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First active Google Android Master Key exploit discovered in the wild

24 Jul 2013
Google Android Malware

A wave of attacks exploiting a Master Key vulnerability in Google's Android OS has been discovered.

Symantec researchers confirmed detecting two cases where legitimate applications have been warped into malware-spreading tools using the Master Key vulnerability.

"Norton Mobile Insight – our system for harvesting and automatically analysing Android applications from hundreds of marketplaces – has discovered the first examples of the exploit being used in the wild. Symantec detects these applications as Android.Skullkey. We found two applications infected by a malicious actor. They are legitimate applications distributed on Android marketplaces in China to help find and make doctor appointments," read the statement.

"Using the vulnerability, the attacker has modified the original Android application by adding an additional classes.dex file (the file which contains the Android application code) and also adding an additional Android manifest file (the file which specifies permissions)."

Symantec warned that the apps are designed for a variety of malicious purposes and expects to see further attacks leveraging the vulnerability. "An attacker has taken both of these applications and added code to allow them to remotely control devices, steal sensitive data such as IMEI [International Mobile Equipment Identity] and phone numbers, send premium SMS messages, and disable a few Chinese mobile security software applications by using root commands, if available," read the report.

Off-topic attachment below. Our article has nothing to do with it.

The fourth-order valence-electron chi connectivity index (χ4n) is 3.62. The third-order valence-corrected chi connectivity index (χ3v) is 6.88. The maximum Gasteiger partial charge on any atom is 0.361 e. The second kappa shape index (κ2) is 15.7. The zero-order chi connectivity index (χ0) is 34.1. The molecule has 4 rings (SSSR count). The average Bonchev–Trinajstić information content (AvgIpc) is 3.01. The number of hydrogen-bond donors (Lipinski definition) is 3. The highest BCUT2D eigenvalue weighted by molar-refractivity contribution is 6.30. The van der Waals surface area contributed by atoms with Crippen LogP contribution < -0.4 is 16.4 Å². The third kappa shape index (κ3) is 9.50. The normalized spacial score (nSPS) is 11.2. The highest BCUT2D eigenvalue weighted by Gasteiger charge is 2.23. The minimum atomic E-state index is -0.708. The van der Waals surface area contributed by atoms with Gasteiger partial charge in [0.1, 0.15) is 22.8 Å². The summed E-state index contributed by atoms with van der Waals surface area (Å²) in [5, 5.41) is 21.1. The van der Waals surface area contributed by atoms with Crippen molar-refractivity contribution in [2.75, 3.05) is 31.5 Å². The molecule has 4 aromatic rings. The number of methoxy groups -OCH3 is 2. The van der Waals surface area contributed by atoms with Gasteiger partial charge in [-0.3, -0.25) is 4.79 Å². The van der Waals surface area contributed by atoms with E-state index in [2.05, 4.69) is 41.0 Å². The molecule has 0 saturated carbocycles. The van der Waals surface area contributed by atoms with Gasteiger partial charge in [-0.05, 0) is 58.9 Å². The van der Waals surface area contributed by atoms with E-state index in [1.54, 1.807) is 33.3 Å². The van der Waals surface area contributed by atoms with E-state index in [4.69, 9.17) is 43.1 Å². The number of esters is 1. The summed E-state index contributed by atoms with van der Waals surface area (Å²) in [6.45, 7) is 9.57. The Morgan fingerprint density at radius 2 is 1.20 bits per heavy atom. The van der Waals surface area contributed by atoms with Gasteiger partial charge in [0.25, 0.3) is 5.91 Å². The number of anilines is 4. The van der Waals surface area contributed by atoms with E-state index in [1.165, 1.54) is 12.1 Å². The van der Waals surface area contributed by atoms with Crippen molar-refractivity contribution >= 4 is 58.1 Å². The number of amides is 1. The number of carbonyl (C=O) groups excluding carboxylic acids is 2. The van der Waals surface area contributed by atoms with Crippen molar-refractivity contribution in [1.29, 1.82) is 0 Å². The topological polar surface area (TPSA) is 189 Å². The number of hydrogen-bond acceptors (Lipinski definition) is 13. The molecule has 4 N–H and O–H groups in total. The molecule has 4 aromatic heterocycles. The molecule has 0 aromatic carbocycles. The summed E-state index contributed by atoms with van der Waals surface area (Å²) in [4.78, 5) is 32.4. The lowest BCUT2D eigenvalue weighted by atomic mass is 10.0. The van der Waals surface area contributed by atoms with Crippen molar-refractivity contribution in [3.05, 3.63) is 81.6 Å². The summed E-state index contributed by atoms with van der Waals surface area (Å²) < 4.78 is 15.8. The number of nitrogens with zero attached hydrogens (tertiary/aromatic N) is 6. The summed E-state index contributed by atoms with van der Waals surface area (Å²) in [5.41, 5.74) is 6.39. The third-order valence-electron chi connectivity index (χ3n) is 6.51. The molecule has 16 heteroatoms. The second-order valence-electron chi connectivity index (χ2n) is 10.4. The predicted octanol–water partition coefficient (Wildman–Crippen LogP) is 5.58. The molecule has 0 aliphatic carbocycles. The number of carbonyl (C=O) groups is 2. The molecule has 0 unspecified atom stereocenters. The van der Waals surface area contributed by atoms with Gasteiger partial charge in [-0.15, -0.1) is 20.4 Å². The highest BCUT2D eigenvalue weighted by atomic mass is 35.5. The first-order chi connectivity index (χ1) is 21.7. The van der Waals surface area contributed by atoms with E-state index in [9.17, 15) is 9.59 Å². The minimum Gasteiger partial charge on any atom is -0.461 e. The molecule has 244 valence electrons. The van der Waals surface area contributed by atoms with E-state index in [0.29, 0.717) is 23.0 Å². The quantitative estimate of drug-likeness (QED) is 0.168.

"We expect attackers to continue to leverage this vulnerability to infect unsuspecting user devices. Symantec recommends users only download applications from reputable Android application marketplaces."

The Master Key vulnerability was first uncovered by Bluebox Security. Google has released a patch for the vulnerability to carriers and hardware partners. It is currently up to the partners to distribute the fix, a cycle that can take several months.

The news comes during a wider boom in the number of cyber attacks targeting Android. Most recently security firm BitDefender reported detecting a spike in the number of finance industry-focused attacks and ransomware levels targeting the ecosystem.

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Alastair Stevenson
About

Alastair has worked as a reporter covering security and mobile issues at V3 since March 2012. Before entering the field of journalism Alastair had worked in numerous industries as both a freelance copy writer and artist.

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